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Suicide and Addictions: The Neglected Link

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Linda Rosenberg

President and CEO, National Council for Behavioral Health

Suicide and Addictions: The Neglected Link

September 10, 2013 | Suicide and Addiction | Comments
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World Suicide Prevention Day
Today, September 10th, is World Suicide Prevention Day. A good time to ponder the consequences of what we as a society have long neglected to address — the close link between suicide and addiction disorders.

We can’t blame our neglect on ignorance. Multiple federal studies have revealed the startling statistics over the last five years. We know that addiction is the leading cause of preventable death in the U.S. — 600,000 out of the 2.5 million deaths in the U.S. annually are attributable to tobacco, alcohol, or other drugs. The failure to integrate addiction prevention, treatment, and recovery effectively into our nation’s healthcare structure costs upwards of $468 billion annually, harming families and communities across the country.

Alcohol and drug abuse are second only to depression and other mood disorders as the most frequent risk factors for suicidal behavior. Alcohol and some drugs can result in a loss of inhibition, may increase impulsive behavior, can lead to changes in the brain that result in depression over time, and can be disruptive to relationships — resulting in alienation and a loss of social connection and increasing suicidal ideation. An overdose of alcohol or drugs could also result in death.

Individuals with addiction disorders are almost 6 times more likely to report a lifetime suicide attempt than those without an addiction disorder. Yet only one in ten people with addictions report receiving any treatment at all.

Clearly, “Addiction is America’s most neglected disease,” as America’s psychiatrist Dr. Lloyd Sederer eloquently states in a Huffington Post article.

This truth points to what we can do to stem the escalating rates of suicide and addictions in America.

We must bring attention to the public health crisis that addictions have become. It’s a crisis for which we are unprepared. It’s a crisis on which we are largely silent. Since 1980, 3.3 million people in the U.S. have died of addictions, while 600,000 people have died of AIDS. If it was any other disease, we’d be marching on the streets!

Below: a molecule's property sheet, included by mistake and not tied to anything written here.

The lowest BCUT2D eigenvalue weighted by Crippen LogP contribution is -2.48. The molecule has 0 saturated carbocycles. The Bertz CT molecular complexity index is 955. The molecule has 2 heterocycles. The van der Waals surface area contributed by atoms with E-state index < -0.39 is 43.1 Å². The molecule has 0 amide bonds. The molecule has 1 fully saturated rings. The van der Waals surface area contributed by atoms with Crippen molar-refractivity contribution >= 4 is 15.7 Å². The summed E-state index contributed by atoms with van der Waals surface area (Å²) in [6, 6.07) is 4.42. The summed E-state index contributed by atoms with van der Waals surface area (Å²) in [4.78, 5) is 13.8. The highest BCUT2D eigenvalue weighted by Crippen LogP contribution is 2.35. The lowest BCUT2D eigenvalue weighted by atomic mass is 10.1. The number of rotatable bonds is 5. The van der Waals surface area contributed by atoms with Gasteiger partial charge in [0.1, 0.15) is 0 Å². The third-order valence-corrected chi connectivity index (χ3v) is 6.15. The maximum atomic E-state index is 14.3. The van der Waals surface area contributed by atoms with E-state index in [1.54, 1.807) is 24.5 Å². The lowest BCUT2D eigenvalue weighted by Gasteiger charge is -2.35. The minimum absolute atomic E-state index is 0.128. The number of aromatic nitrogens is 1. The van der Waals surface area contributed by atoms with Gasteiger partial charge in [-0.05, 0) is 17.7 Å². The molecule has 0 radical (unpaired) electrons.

But better late than never. We must march now and wave high the banner that addiction is a brain disease, not a moral failing or character flaw that many still believe it to be.

We must invest in public education, prevention, and early intervention. We must let those who suffer from addictions and their families know that help is available. We must let them know where they can turn for help and who will pay for it — parity and the Affordable Care Act have significantly expanded coverage but not everyone in need of treatment may be aware of that. Programs like Mental Health First Aid play a key role — as they educate on signs and symptoms of addiction disorders, highlight potential for suicidal thoughts and attempts, and outline an action plan for seeking help and present treatment and support resources in the community.

As with any public health crisis, we know that the solution lies in the cure. We must invest in the science that supports recovery from addictions and in translating science to service. Medication assisted treatment, injectibles, psychotherapies, 12-step and other recovery models all have a role. And we must not overlook the emerging technologies that support our treatment and early intervention efforts. From apps that alert people in recovery to avoid bars to support through text messages, virtual and mobile technologies are bringing addictions care into the palm of our hands.

Most important, we must expand access to addictions treatment. Screening for addictions must be built into primary care visits and care for diagnosed disorders must be delivered in multiple settings — primary care, specialty behavioral health settings, online, and even in minute clinics — whenever and wherever people seek it.

The National Council is advocating for the passage of the Excellence in Mental Health Act to create Certified Community Behavioral Health Centers that can better meet the needs of people with addiction and mental disorders, and those who will seek care as a result of coverage expansion and parity.

By raising awareness, focusing on the science, and expanding access to treatment, we can do for addictions what has been done for cancer, heart disease, and AIDS. We can save lives!

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